MORE than 15 miles of Eden riverbank and lake shore have been cleared of one of the area’s most prolific alien invaders over the last year.
Himalayan Balsam, a plant which spreads rapidly and can cause severe riverbank erosion, has also been completely cleared from two Ullswater tributaries.
The success in the fight against this invasive species is thanks to the work of an army of volunteers who have given up their spare time to help clear the plant during 2012.
The clearance took place during 33 events, with volunteers contributing 1,200 hours of work.
Paul Greaves, invasive species officer at Eden Rivers Trust, said: “We are so grateful to all the volunteers for the fantastic contribution they have made towards ridding the Eden river system of Himalayan Balsam.
“There is a lot more to do but we have made great strides forward this year.”
The project has been supported financially by the Environment Agency, Natural England, Cumbria Community Foundation and Cumbria County Council.
Himalayan balsam was introduced to Kew Gardens from Kashmir in 1839 and has since spread out of control across Britain.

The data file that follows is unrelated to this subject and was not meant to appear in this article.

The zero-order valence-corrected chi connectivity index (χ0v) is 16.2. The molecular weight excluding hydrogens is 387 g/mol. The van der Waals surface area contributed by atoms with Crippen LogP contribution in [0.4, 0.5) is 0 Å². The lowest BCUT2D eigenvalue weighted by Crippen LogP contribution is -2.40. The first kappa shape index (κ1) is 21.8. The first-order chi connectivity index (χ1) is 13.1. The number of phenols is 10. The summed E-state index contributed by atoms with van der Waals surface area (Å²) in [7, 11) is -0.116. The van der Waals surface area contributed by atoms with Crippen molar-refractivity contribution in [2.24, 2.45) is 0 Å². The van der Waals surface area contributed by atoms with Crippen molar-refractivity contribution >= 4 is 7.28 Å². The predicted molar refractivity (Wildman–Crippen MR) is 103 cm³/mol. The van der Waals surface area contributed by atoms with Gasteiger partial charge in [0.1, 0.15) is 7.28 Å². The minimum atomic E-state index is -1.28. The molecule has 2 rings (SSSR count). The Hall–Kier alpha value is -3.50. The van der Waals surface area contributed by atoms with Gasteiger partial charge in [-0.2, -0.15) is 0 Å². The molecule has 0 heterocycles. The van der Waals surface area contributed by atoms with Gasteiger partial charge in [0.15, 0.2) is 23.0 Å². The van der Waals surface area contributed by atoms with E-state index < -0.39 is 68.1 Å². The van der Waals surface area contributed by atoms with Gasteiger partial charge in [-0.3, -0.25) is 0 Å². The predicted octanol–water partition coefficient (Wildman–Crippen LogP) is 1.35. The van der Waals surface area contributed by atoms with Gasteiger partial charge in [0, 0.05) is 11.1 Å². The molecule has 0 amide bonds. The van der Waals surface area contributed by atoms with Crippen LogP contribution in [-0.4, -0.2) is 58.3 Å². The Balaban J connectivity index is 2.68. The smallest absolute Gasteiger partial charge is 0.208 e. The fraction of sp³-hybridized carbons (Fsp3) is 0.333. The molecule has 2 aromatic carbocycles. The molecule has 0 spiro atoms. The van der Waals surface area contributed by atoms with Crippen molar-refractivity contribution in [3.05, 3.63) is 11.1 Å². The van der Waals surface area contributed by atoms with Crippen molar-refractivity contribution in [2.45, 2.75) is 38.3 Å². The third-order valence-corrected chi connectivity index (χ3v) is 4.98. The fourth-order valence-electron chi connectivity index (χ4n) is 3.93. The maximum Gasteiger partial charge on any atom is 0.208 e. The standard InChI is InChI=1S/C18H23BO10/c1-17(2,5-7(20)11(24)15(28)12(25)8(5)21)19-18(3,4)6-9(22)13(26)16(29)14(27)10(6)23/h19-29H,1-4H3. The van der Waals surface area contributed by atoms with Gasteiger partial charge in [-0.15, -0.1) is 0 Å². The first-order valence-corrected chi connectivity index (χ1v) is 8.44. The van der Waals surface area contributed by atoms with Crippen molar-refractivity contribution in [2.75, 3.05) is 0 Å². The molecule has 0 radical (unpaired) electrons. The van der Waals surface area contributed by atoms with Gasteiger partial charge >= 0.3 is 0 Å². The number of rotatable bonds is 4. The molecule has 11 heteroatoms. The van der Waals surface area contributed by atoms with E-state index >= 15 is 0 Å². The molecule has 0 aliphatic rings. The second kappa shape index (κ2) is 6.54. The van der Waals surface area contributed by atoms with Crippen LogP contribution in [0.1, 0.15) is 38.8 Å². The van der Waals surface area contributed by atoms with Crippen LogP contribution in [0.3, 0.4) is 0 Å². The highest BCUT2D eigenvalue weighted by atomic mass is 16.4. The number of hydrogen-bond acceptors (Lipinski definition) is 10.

It not only shades out native plants, stopping them from growing, but also makes the banks liable to severe erosion in the winter when the plant dies down and leaves bare sections of ground with no protection.
Before dying down for the year its seeds spread over a large distance, allowing it to grow back quickly in the spring.
The only ways to stop it are to pull out each plant by hand, strim the area or use a chemical spray.
As well as Himalayan Balsam steps have been taken to stop another major invader this year.
Japanese Knotweed has been mapped around Ullswater and 98 per cent of it has been treated with herbicide.
More than 2,000 square metres have received treatment in 2012.
The third unwanted visitor receiving treatment this year has been Giant Hogweed, an invasive plant from South West Asia.
Although not as widespread as the others it is difficult to remove and can cause nasty burns to people who touch it.
Eden Rivers Trust has been treating it with herbicides.
Signs have been put up at eight sites to warn boat users of the dangers of unwittingly spreading these plants and animals around the shores of Ullswater.
People have been asked to check, clean and dry their boats and equipment as they leave the water. Information has also gone to four marinas and triathlon clubs.